Assessing the Use of NH3 Isotopic Composition Collected by Passive Samplers to Indicate Regional NH3 Emission Sources
J. David Felix* and Emily M. Elliott
University of Pittsburgh
Given the growing concern regarding the increasing NH4+ deposition rates in both wet and dry deposition across the U.S., there is heightened interest in improving our understanding of NH3 emission sources, the processes controlling the formation of NH4+ aerosols subject to long-range transport, and ultimately the deposition of NH3 products in wet and dry deposition. As a result of this growing concern, the NADP and CASTNET programs are collaborating on a new monitoring program, the “Ammonia Monitoring Network (AMoN).” In collaboration with this initiative, our research aims to assess the utility of adding δ15N-NH3 measurements to the monitoring protocol. Beginning in July of 2009, ALPHA passive samplers equipped with phosphorous acid-coated filters were deployed at multiple NADP sites to collect NH3 emissions for isotopic analysis. Sites were chosen based on their proximity to NH3 emission sources including concentrated livestock operations, power plants, urban areas and intensive rowcrop operations. As part of this effort, we are also characterizing the isotopic composition of major NH3 emission sources including livestock waste, fossil fuel combustion, and fertilizer. These source isotope compositions will be used to construct mixing models for each site to characterize the relative contribution of individual NH3 sources to gaseous NH3 concentrations. To aid mixing model formulations, δ15N-NH3 values will be compared with monthly NH3 emission estimates from local and regional emission sources and ongoing NH3 concentration measurements at individual sites. δ15N-NH3 values will also be examined for temporal variations, as well as correlations with NH3 concentrations, temperature, and wind/speed direction. The results from this work will constitute an annual record of monthly δ15N-NH3 values recorded at multiple monitoring sites throughout the U.S. characterized by a range of NH3 concentrations and associated emission sources.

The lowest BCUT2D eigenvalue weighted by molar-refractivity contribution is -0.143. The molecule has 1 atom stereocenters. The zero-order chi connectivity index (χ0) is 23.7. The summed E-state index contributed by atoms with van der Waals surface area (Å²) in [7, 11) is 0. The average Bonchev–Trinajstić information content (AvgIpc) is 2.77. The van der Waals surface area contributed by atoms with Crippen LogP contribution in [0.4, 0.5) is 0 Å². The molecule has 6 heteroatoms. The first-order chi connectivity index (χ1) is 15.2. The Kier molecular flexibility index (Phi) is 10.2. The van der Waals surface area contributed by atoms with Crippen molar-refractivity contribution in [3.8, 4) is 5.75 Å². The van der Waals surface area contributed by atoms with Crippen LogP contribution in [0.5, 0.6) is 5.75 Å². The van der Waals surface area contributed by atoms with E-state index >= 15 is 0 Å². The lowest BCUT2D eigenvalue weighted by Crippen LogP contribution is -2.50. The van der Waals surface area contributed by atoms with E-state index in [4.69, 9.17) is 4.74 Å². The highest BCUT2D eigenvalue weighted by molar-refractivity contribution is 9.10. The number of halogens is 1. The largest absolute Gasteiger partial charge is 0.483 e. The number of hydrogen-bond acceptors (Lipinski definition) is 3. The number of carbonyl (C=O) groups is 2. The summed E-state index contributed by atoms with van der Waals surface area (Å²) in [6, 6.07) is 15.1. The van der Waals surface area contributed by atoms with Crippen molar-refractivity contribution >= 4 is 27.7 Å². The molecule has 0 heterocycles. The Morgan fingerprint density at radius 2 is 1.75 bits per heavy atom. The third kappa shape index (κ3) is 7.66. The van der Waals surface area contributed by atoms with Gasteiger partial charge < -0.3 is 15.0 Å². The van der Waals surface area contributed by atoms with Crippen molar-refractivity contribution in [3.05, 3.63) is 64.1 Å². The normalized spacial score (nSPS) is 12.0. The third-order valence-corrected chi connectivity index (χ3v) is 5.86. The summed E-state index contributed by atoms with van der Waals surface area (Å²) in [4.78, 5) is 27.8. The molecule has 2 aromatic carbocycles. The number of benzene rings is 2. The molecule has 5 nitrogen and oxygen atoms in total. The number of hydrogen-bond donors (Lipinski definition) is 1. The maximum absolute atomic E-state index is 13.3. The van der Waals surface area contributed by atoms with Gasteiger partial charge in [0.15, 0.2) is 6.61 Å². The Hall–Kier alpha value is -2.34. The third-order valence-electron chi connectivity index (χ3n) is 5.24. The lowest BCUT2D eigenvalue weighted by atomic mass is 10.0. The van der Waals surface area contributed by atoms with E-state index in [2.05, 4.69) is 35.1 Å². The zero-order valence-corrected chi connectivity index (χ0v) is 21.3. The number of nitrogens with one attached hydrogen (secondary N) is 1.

*Department of Geology & Planetary Science,4107 O'Hara Street SRCC, Room 200 Pittsburgh PA 15260-3332, , 717 385 3191